This circumstance—varying biological and ecological requirements for different crab species—demands a technically sophisticated and money crunching facility to spawn successfully with a minimum mortality or maximum survival rate. It has been widely reported that both blue swimming crab and mud crab are sensitive to climate change and changes in ocean chemistry, circulation, and precipitation.

The assessment of the ‘Crab Bank’ strategy, therefore, has to be case-specific, not generic. There are documented evidence of increased crab catch rates from Thailand, however, the increased catch rate is ambiguous to interpret whether the increased rate is the derivative of the abundance or the catch effort. The standard attribute of success should be Catch Unit Per Effort (CUPE) or total landing, not just catch rates as the term is skewed to false interpretation or misrepresentation. A study has also been found to refer that the increased number of crabs is based on fishers’ subjective report rather than conducting any scientific baseline survey. Besides, the disparity of information between fishers’ interview result (i.e. increased catch) and official records (i.e. decreased catch) reflects poorly on the recent assessment of ‘Crab Bank’ strategy. Nevertheless, it must be noted that assessment of the likely benefits of stocking crabs through ‘Crab Bank’ should be monitored in long-term, and not in short-run. Given the ecological preference and climatic sensitivity of different crab species, it is obvious that ‘Crab Bank’ is largely entitled to a ‘trial and error’ phase before we celebrate the idea disregarding the above-mentioned socio-ecological aspects and the assessment process.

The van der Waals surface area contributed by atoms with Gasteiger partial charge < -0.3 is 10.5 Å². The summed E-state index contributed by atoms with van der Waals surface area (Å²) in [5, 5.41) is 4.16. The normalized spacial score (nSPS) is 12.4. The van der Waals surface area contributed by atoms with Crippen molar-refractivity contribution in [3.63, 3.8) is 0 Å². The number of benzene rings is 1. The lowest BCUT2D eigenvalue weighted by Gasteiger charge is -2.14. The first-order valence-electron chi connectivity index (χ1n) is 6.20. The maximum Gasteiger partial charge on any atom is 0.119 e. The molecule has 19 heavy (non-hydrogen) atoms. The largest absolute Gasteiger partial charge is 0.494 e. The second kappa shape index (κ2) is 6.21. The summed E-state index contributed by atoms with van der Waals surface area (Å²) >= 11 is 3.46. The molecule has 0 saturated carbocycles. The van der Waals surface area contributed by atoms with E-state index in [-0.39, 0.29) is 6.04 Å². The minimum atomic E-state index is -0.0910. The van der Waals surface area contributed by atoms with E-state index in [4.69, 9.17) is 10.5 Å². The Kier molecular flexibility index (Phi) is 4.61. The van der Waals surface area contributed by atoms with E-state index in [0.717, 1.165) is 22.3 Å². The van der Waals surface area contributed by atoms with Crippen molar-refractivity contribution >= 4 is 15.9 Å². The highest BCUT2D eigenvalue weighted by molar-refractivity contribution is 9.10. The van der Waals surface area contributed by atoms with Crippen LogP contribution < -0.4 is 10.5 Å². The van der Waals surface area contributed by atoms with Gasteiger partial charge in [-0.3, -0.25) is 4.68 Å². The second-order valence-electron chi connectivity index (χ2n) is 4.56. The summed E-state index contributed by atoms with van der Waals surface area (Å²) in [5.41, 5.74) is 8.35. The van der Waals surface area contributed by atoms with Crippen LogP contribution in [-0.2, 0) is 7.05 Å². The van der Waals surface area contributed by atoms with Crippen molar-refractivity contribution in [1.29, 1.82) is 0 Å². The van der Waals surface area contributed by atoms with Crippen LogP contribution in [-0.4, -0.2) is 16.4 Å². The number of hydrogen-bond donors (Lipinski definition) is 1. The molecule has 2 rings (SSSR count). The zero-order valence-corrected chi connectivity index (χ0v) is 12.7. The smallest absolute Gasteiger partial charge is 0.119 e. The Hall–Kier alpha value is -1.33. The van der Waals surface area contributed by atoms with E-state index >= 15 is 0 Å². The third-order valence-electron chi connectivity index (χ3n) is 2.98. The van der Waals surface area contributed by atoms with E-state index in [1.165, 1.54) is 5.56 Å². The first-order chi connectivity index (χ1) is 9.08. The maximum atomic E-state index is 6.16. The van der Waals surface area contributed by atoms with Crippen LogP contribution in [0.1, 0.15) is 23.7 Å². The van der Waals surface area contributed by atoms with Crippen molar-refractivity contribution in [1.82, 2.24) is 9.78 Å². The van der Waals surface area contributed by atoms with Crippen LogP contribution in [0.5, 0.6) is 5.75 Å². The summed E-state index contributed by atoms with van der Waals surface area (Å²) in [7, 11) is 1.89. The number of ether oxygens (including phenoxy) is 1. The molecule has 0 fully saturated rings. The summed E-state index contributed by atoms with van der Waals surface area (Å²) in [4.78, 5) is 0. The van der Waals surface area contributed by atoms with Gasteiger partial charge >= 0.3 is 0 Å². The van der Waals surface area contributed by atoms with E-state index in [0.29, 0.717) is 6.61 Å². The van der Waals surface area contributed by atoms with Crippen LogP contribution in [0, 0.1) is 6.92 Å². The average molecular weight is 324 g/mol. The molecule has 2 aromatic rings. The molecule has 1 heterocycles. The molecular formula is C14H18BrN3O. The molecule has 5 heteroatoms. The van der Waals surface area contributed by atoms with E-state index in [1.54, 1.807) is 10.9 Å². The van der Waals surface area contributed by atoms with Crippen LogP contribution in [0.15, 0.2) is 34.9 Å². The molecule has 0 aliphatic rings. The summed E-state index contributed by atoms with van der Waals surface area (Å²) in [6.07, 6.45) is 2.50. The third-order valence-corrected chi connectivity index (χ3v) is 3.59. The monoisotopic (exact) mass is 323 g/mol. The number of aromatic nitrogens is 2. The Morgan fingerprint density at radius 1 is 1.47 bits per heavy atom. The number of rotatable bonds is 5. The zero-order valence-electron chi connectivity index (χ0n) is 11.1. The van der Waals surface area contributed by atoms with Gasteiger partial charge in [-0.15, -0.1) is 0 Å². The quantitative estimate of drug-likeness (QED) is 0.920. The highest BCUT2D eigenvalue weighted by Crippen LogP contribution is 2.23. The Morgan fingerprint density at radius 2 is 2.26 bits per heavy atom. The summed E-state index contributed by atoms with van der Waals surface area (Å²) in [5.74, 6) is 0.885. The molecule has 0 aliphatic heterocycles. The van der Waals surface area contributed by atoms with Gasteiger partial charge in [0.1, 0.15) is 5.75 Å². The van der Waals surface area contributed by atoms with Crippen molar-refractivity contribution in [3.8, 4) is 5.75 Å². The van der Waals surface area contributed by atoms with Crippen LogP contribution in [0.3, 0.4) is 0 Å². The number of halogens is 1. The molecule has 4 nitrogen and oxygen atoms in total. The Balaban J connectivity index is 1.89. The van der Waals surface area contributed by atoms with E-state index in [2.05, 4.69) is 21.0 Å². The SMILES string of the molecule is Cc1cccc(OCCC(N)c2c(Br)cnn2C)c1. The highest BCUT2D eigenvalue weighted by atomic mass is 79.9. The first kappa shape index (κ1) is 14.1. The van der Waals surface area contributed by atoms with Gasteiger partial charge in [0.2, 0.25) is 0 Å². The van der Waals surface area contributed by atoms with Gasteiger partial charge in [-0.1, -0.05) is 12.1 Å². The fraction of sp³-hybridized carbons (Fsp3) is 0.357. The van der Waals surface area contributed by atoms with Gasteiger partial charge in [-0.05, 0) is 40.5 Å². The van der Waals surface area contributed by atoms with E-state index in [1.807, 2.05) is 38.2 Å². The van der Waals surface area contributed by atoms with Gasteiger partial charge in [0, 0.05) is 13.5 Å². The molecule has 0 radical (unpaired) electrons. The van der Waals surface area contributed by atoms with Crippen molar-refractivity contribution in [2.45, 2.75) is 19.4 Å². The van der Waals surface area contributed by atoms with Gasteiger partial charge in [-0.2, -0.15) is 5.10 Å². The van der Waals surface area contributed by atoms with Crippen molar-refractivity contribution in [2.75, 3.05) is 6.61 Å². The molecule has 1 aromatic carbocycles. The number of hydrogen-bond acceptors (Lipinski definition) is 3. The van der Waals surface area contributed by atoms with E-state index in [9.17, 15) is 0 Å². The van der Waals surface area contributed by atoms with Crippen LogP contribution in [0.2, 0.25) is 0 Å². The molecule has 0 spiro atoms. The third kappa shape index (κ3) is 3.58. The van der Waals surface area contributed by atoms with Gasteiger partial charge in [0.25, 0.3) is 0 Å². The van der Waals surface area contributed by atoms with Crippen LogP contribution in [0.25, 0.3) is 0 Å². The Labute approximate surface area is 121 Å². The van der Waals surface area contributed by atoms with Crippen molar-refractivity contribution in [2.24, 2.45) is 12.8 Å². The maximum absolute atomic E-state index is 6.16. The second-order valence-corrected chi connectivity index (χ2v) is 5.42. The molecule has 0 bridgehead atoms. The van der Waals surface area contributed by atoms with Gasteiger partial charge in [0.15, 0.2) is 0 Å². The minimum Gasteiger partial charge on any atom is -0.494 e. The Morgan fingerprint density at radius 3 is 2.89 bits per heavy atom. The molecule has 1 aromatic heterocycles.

While discussing with Dr. Chamniern, it crossed our mind that perhaps a trial and error attempt can be made by setting up a ‘Crab Bank’ in Bangladesh. However, even for an experimental purpose, it is important to consider the possible consequences of such effort as the collection of crabs adjacent to Sundarban region has its own set of overarching social, ecological and economic issues.


Mahatub Khan Badhon teaches Zoology at the University of Dhaka and is affiliated with Save Our Sea as a Program Associate. He can be reached at mahatub@saveoursea.social



Chap Sopanha; Meng Kiman; Tep Chansothea; Joffre, O. 2012. Crab fisheries in Cambodia and the development of crab banks. Cambodia: WorldFish, 31 p.

Suanrattanachai, P., Suppanirun, T., Etoh, S., and Sulit, V. 2009. The Role of Crab Bank System in Securing Fisheries Livelihood and Resources Conservation and Management. SEAFDEC. [Available from: http://seafdec.net/rfi/fissue004.pdf

Bezuijen, M. R., Morgan, C., Mather, R. J. 2011. A Rapid Vulnerability Assessment of Coastal Habitats and Selected Species to Climate Risks in Chanthaburi and Trat (Thailand), Koh Kong and Kampot (Cambodia), and Kien Giang, Ben Tre, Soc Trang and Can Gio (Vietnam). Gland, Switzerland: IUCN.

State of Queensland, Department of Agriculture, Fisheries and Forestry. 2012. Performance Measurement System: Blue Swimmer Crab Fishery. Version 2, August 2012.

Thiammueang, D., Chuenpagdee, R., and Juntarashote, K. 2012. The “Crab Bank” Project: Lessons from the Voluntary Fishery Conservation Initiative in Phetchaburi Province, Thailand, Kasetsart Journal: Natural Science, Volume 46, 427 – 439.